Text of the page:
PINNACLE PIZZA COMPANY, INC., a South Dakota Corporation, Appellant, v. LITTLE CAESAR ENTERPRISES, INC., a Michigan Corporation; LC Trademarks, Inc., a Michigan Corporation; Ilitch Holdings, Inc., a Michigan Corporation, Appellees.
Pinnacle Pizza Company, Inc. (“Pinnacle”), a franchisee, brought suit against Little Caesar Enterprises, Inc. (LCE), the franchisor, alleging, inter alia, breach of the corporation's franchise agreement and violation of the South Dakota Franchise Act (SDFA). Pinnacle also sought to cancel LCE's federal trademark for the phrase “Hot-N-Ready.” LCE counterclaimed, alleging breach of the franchise agreement on the part of Pinnacle. The district court 1 granted LCE summary judgment on all claims. On appeal, Pinnacle argues that the district court erred in granting LCE's motions for summary judgment. Specifically, Pinnacle argues that the district court erred in finding that (1) LCE did not breach the franchise agreement; (2) LCE did not violate the SDFA; (3) LCE did not obtain its federal trademark through fraudulent means; and (4) Pinnacle did breach the franchise agreement by challenging LCE's trademark application. We affirm.
Pinnacle is a South Dakota corporation formed in 1991 by Jim Fischer and Mike Nichols to own and operate Little Caesar's pizza franchises in Sioux Falls, South Dakota. Pinnacle entered into a franchise agreement with LCE, LC Trademarks, Inc., and Ilitch Holdings, Inc. for each franchise store.2 The three franchise agreements are substantially similar and comprise the contract at issue.
The relevant portion of the franchise agreement governs “Advertising.” Section XII.D states:
Franchise Owner, at its sole expense, may utilize LITTLE CAESAR's television and radio advertising materials (for its sole benefit or jointly with other LITTLE CAESAR Franchisees), by dealing directly with LITTLE CAESAR's advertising agency. LITTLE CAESAR may not use the original advertising materials created by Franchise Owner without its prior written consent.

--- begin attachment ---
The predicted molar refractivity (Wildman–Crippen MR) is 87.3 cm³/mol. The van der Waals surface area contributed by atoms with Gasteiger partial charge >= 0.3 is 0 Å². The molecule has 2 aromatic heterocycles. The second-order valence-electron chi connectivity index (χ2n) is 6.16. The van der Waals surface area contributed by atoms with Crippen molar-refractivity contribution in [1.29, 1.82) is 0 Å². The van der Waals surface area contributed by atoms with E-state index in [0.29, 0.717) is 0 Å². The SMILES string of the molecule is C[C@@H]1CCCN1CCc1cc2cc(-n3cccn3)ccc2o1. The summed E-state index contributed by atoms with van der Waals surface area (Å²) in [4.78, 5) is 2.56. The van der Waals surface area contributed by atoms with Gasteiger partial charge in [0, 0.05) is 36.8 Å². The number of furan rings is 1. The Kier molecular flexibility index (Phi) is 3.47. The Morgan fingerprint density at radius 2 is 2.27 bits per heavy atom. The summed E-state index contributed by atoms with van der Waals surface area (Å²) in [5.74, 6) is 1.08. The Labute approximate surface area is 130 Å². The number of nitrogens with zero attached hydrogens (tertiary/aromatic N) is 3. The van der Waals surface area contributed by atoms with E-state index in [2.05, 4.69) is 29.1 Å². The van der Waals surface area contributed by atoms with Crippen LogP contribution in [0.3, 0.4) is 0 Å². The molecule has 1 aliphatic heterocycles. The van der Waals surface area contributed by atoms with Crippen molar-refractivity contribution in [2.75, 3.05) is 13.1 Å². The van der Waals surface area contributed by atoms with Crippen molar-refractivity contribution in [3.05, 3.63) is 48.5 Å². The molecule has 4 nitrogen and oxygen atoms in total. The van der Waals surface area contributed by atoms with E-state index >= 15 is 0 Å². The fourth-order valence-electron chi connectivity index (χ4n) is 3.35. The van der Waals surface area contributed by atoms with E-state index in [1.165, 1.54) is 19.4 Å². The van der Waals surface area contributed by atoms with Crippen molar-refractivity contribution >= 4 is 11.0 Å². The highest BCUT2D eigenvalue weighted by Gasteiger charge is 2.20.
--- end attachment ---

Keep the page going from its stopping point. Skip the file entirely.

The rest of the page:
The parties dispute the right to use the phrase “Hot-N-Ready” in pizza restaurant advertising. Pinnacle asserts that Fischer coined the phrase after receiving inspiration following a LCE convention in Las Vegas. This concept and phrase, Pinnacle asserts, turned around Pinnacle's and ultimately LCE's economic fortunes. Pinnacle's stores, consistent with LCE franchise and company stores nationwide, struggled financially during the mid-1990s. To counter this downturn, Pinnacle, via Fischer, began a new advertising strategy that guaranteed customers a hot, medium pepperoni pizza for $4 within five minutes of request every Tuesday. Pinnacle first advertised this offer on May 7, 1997, in a newspaper advertisement coupled with the phrase “Hot N' Ready.” 3 Pinnacle asserts that the “Hot-N-Ready” concept was extremely successful and rescued its business.
Pinnacle contends that other LCE franchise stores began to copy the “Hot-N-Ready” concept after observing Pinnacle's success. Pinnacle avers that LCE breached the franchise agreement and wrongfully used Pinnacle's “original advertising materials” without its consent.
LCE, on the other hand, claims that the origin of the “Hot-N-Ready” concept predates Fischer's asserted inspiration. LCE represents that beginning in 1992, it encouraged franchisees to hold “Customer Appreciation Days” once per quarter, during which ready-for-pick-up pizzas were sold at a discounted price. Although not specifically called “Hot-N-Ready,” these promotions embodied the same components as Pinnacle's later promotion. LCE argues that Fischer derived his “Hot-N-Ready” concept by adapting portions of sales presentations made by LCE, as well as other franchisees, that contained components of the concept.
Neither party disputes that Fischer and Pinnacle readily shared this “Hot-N-Ready” concept with other franchisees and in fact encouraged its use by certain franchisees. Pinnacle neither claimed ownership of the concept when it first shared the phrase nor restricted those franchisees with whom it shared the idea from further spreading the phrase. For instance, Scott Stewart, an LCE franchisee, began sharing “Hot-N-Ready” success stories with LCE and other franchisees in late 1997. Stewart wrote a September 25, 1997 memorandum to LCE describing the “Hot-N-Ready” program as “the best local promo we have done in a long time.” Subsequently, LCE distributed Stewart's memo in a booklet of marketing ideas to all franchisees. Stewart also gave a presentation regarding the “Hot-N-Ready” concept in October 1997 at a LCE workshop in Nashville, Tennessee.